On average, countries use 70 percent of their fresh water to grow food. Highly inefficient water users — such as Egypt, Ethiopia, and Iran — use as much as 95 percent. Adopting drip irrigation, as Israel has, could reduce those percentages significantly. Drip irrigation uses about half of the water that traditional irrigation does and can also produce larger yields.
Liquid fertilizer can be added along with the water droplets, minimizing groundwater contamination. In both India and China, adopting drip irrigation has increased farmers’ yields and limited groundwater contamination from traditional fertilizer. India subsidizes loans for farmers as an incentive for more rapid adoption.
Israel also saves water by not losing it: Around the world, water systems lose roughly 30 percent of their water after it has been transported, mainly due to cracked pipes and system power surges. Israel prioritizes keeping leaks to a minimum by fixing pipes or by replacing them before they require emergency repairs. The country’s water loss is now below 10 percent due to the use of algorithms that predict where leaks will occur, underground pipe repair tools, and a sonarlike system that pinpoints the locations of tiny leaks that have the potential to grow larger.
What makes Israel such a valuable model for water management isn’t any one thing the country does but the range and integration of its activities. Outside of technology, Israel offers three other replicable elements for all countries.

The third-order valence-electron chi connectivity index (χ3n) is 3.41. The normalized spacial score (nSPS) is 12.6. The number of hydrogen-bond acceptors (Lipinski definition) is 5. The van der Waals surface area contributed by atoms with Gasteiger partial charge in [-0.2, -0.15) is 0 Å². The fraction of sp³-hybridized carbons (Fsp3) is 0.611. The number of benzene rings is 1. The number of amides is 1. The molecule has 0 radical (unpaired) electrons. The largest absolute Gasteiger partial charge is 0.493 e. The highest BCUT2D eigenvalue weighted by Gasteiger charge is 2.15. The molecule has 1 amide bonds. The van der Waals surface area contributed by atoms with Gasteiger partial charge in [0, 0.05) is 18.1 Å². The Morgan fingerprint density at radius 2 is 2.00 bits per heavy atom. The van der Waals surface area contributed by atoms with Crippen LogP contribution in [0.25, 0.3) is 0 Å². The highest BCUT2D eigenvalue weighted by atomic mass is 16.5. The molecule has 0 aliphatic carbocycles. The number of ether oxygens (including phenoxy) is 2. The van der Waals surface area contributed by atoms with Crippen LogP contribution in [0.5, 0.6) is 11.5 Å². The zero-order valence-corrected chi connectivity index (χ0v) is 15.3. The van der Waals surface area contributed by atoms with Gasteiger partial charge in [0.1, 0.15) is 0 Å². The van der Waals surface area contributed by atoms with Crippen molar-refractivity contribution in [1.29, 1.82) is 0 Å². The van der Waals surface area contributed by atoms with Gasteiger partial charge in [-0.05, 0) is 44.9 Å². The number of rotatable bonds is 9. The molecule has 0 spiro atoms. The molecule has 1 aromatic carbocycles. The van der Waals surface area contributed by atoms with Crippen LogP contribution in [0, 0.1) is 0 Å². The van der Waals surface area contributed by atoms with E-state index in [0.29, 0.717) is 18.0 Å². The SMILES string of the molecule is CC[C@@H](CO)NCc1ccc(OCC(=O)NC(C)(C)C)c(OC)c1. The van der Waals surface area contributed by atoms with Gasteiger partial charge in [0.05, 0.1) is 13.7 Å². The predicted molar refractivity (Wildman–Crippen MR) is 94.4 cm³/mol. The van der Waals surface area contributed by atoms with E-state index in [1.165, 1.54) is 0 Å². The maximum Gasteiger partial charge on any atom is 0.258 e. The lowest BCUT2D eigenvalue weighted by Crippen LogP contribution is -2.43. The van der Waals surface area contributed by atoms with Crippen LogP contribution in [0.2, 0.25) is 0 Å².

In Israel, professionals, not politicians, determine water policy. Israel’s most senior water official — the water commissioner, who oversees the Israel Water Authority — serves a five-year term after appointment by a cabinet minister. The water authority makes all water-related decisions. The staff comprises highly skilled civil servants who are protected from the type of political meddling common in other countries.
Second, the Israeli public bears the cost of sourcing, transporting, and cleaning water; there are no government subsidies for water. People are, therefore, theoretically not only more careful with what they use, but they are also happy to substitute lower-cost technology when it helps save water. This sets off a virtuous cycle of invention leading to greater efficiency.
Finally, Israel has built its respect for water conservation into its culture. Beginning in kindergarten, children learn about water efficiency. The United Nations predicts that by 2025 as much as two-thirds of the world’s population could be living underwater-stressed conditions. With climate change, growing populations, and rising affluence, the demand for water is likely to grow substantially in the years ahead. Higher food prices, social unrest, the failure of some fragile states — even mass migrations and a challenge to the world order — could all result. But as Israel has shown, none of those need occur.
This article originally appeared in the April 2018 issue of Foreign Policy magazine.
Source: The Foreign Policy article, How to Defeat Drought